We interviewed Philip Ho who is in his sixties.
What do you think about how the police have handled the protests in Hong Kong?
I’m an old immigrant from China; I came to Hong Kong in the late 1970s. I swam across the river, risking my life to reach Hong Kong and leave communist China which at that time was beset by hunger and poverty. I started working hard to make a living. I’m well off now. I’ve seen the differences between police in Hong Kong and the mainland over the years. The major contrast is some policemen have faith and go to church; they’re different from mainland Chinese police.
Since the Umbrella Movement started, I was very sad to see police use force on students and protesters. That’s not like Hong Kong police. It’s more like in China where it’s normal for police to use force and beat people. No one dares to complain or speak out.
During the clearing of the Mongkok site, some police lost control and beat whoever blocked their way. I started worrying that Hong Kong police are forgetting their duty to protect people with a sense of justice.
Using force can only add fuel to the protests and that was proved by their violent action on Sept. 28. The next day, thousands came out to condemn the government’s stupid decision.
What was the most memorable thing for you about the police’s actions during the protests?
I’ve been watching closely since the protests started. I came to Hong Kong for freedom, and it was a big effort to get here. How can I stand by knowing it really connected with my life. So I came to Admiralty everyday to see how the students are doing and any developments from the government.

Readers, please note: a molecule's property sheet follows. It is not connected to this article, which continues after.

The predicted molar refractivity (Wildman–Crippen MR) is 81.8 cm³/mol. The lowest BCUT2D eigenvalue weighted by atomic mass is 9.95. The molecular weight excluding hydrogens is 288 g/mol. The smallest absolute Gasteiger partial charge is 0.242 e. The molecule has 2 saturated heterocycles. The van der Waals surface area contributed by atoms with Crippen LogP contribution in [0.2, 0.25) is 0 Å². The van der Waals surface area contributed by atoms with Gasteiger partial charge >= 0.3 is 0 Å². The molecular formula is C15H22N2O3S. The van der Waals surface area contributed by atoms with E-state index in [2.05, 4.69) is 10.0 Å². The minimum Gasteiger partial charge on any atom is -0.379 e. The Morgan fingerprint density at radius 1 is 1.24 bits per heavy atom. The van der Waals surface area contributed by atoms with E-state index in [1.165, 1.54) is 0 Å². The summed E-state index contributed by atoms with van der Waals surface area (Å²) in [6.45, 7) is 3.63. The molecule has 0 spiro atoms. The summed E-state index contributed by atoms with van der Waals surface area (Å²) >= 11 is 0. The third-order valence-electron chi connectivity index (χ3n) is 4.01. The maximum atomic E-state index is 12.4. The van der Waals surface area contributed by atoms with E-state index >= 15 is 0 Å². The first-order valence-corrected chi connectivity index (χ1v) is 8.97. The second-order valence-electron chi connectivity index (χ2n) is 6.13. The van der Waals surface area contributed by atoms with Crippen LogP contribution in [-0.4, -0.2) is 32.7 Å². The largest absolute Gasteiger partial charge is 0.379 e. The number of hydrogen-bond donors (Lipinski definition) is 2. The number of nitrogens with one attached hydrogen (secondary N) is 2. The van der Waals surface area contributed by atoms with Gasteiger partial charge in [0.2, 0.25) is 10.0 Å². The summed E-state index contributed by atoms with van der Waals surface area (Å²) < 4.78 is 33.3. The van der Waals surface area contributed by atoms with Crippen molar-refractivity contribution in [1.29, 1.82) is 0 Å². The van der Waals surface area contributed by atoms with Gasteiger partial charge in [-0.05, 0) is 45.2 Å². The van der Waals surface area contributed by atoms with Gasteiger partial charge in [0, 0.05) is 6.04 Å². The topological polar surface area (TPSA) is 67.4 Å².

Learning that Mongkok was going to be cleared first, I went there late on Nov. 27 with one of our churchgoers. We took our Bibles with us. I believed the police have human nature and wouldn’t beat young students.
By 11 p.m. there were a large number of armed police with helmets and shields. My heart turned cold and I was shivering. I never thought I’d really see that, like a scene from the movies. Around midnight, police started advancing, and in a few minutes the line of students broke due to tear gas and pepper spray. Those at the front turned away and ran for safety. Some shouted that they needed eye protection and water.
We just stood in a side street with nothing but our Bibles. I felt I couldn’t protect those students. But one incident really shocked me: A man fell over, and two policemen knelt on him and tried to tie him up. I loudly recited a passage from the Bible, and the police stopped, leaving the wounded man on the ground. They didn’t beat or arrest him. He was so lucky. I heard that other people recited verses from the Bible, and some police put down their batons.
But Sunday was a bloody night and many protesters were hurt by police batons. Like the students, my heart was bleeding. I just wanted to call over the Chief Executive: “Come and talk with your own people. No more violence.”
I cried and hoped such things would never happen again in Hong Kong.
What should they have done differently, if anything?
Police do have the right to use force, but it should be against criminals or black guards, not peaceful students. The duty of police is to keep society safe, protect people from being threatened or hurt, and maintain law and order. If they helped maintain order for students, there wouldn’t be many protesters.
Police, please use your wisdom. Violence begets violence.
You can read other stories in our series here: